Thursday, 16 February 2012

A Pure Heart

Prabhu: Hare Krishna Maharaja. So I would like to ask one question.
Sometimes we see our authority. How to overlook their mistake like for
example in our system I don't eat too much sweet and then the authority
says, "Take sweet..." This is just one example there are certain mistakes
when the authority makes but how to overlook it and have faith in that
authority? It can be anything like small things but then the juniors see
this, that you are not doing and you are supposed to do - small, small
things but how to have faith and overlook this types of mistakes in your
authority? Hare Krishna.

HH Romapada Swami: Several things. One thing is the big picture. By that I
mean seeing the overall example, character and standard of the leader. If
there is this but then there is this what is the nature and character of
that person? Don't just look at the spot in the moon but look at the light
of the moon. Saying the same thing in a slightly different way - is this
person a strict follower of the instructions in a broad sense? If so, they
will become purified. So the respect goes to the process of bhakti and the
bhakti that is carried in the heart of that person.

Having said that, going to the other side, there should be some
discrimination. We should know what is what. So if there was some - the
expression that you used was "small, small". So, small small. But in the
proper perspective, the discrepancy is very small - small, small - not big,
big - small, small. On that basis, I am discriminating individual and I
look at the big picture. I see the consistent behaviour of this individual.
Because it is small small, the process of bhakti will address it; but if it
is big, big then the process of discrimination is required and active - do
not abandon it, do not switch it off. Is some pattern of consistent
deviation? Discriminate.

Then there is my position. Let me never abandon my position of being servant
of the servant of the servant. In that position, from that perspective, what
are my options? Big, big. What do I do? Examine different options. We can
list some of them.

*       You can approach the person
*       You can approach the person's authority in the mood of the servant.
Not in the mood of something else.
*       Depending upon place where you live, another option is to approach
an ombudsman. Braja Bihari probably had some seminar during the ILS where he
presented the model of Ombudsman. Ombuds means something like a village
elder - a neutral mature person, who you go to in confidence. You disclose
"Something is wrong, my heart is disturbed. I don't want to be offensive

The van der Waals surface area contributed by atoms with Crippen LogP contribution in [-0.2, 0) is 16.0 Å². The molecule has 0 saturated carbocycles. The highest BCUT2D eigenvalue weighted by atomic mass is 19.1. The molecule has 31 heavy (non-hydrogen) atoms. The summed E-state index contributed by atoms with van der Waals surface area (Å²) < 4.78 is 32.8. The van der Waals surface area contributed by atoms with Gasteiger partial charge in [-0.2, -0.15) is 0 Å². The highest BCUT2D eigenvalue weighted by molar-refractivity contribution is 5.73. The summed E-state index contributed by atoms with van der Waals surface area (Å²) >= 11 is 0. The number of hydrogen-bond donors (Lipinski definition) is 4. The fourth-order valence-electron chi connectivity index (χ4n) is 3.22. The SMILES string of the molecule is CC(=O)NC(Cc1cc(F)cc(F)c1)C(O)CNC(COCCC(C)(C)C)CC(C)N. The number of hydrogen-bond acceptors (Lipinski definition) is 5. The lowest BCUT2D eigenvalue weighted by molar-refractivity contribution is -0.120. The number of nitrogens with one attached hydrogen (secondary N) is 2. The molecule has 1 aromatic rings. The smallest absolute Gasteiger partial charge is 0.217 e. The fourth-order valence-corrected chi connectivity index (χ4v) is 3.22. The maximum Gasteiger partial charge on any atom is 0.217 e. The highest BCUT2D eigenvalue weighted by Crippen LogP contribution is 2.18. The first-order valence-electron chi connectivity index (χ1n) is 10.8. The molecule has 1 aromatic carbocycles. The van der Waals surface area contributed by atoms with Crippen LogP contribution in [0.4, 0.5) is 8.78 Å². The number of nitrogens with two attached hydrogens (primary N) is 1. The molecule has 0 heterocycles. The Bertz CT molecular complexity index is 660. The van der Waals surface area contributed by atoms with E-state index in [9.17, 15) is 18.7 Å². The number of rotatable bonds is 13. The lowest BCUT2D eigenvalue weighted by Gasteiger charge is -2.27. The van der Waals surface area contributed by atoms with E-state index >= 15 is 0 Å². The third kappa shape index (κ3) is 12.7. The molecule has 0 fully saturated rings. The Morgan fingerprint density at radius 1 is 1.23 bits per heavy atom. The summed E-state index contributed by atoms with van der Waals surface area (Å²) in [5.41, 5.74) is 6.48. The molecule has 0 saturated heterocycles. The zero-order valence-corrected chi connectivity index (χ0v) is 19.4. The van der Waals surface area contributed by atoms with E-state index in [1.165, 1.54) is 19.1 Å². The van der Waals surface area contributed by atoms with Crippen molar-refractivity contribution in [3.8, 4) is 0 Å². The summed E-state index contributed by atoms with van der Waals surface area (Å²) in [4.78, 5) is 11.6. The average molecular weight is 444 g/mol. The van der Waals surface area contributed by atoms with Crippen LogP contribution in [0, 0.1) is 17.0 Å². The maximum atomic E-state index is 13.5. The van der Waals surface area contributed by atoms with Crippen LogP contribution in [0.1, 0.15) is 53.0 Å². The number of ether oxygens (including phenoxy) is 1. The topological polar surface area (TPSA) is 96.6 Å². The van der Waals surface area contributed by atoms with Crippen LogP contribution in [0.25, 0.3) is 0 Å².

but..." If the deviation is not small small, but big big, and it is
consistent, then approach the Ombudsman. "Something needs attention. I don't
know what to do."  The village elder or the ombuds person will advise you to
keep your heart pure. Don't meditate on contamination or faults. Address the
situation through the Ombudsman - if it is not just small small, but big

Does that help?

One other thing. I want to share with you the second writing of Srila
Bhaktisiddhanta Saraswati Thakur that I read as I was becoming a devotee.
First I received my first Back to Godhead Magazine, which contained an
article by Bhaktisiddhanta in it. I couldn't even pronounce the title!
"The Bhagavat: Its Ontology, Morphology and Something-ology." Then I read
the article. The text was powerful, and the experience of reading it was
likewise powerful. Every tenth word I had to look up in the dictionary! My
appreciation of the article was not because it was technical. The purity
was powerful. Three hours later, after I completed reading the article, I
felt that I had just been transported to another place. Not because it was
technical or high. It was pure. I was transported by Bhaktisiddhanta
Saraswati Thakur's purity to another place, a spiritual place. It was a
profound experience! So I had  from then on a very deep affection and
appreciation for this yet-unknown personality, Bhaktisiddhanta Saraswati
Thakur, this luminary who I did not yet know, either who he was or anything.

Fast forward in time.  I became a new bhakta in the Boston temple. One week
after that Guru Dasa comes to visit the temple. He had just come from India
and had with him a stack of books. I asked him if I could look at that stack
of books, because I liked books. Guru das said OK. Right on top of the stack
of books was a book by Bhaktisiddhanta Saraswati Thakur! So I opened up the
book. I read in the foreword page. Although this event took place so long
ago, it is deeply embedded in my consciousness and has guided my spiritual
life since then. In the foreword, Bhaktisiddhanta wrote: "A vaisnava never
finds fault in others, for by so doing he is simply indicating that his own
heart is honeycombed with those same faults. Rather a Vaisnava is one who
always looks within. He makes his own heart pure, first and foremost. This
is a vaisnava." Wow! Powerful instruction! This is a most helpful
instruction to help you with the situation you described in your question.
First step is to make your own heart pure. When your heart is indeed pure,
then by prompting from Supersoul so many nice instructions you received from
Vaisnavas over a period of time will arise in your heart. You will then know
better how to address yourself in the situation you just mentioned, from a
position of a pure heart. Then you can truly act as a servant of the other
person - not only doing the right thing, but in the right consciousness.
First things first. Make the heart pure. That is a nice principle

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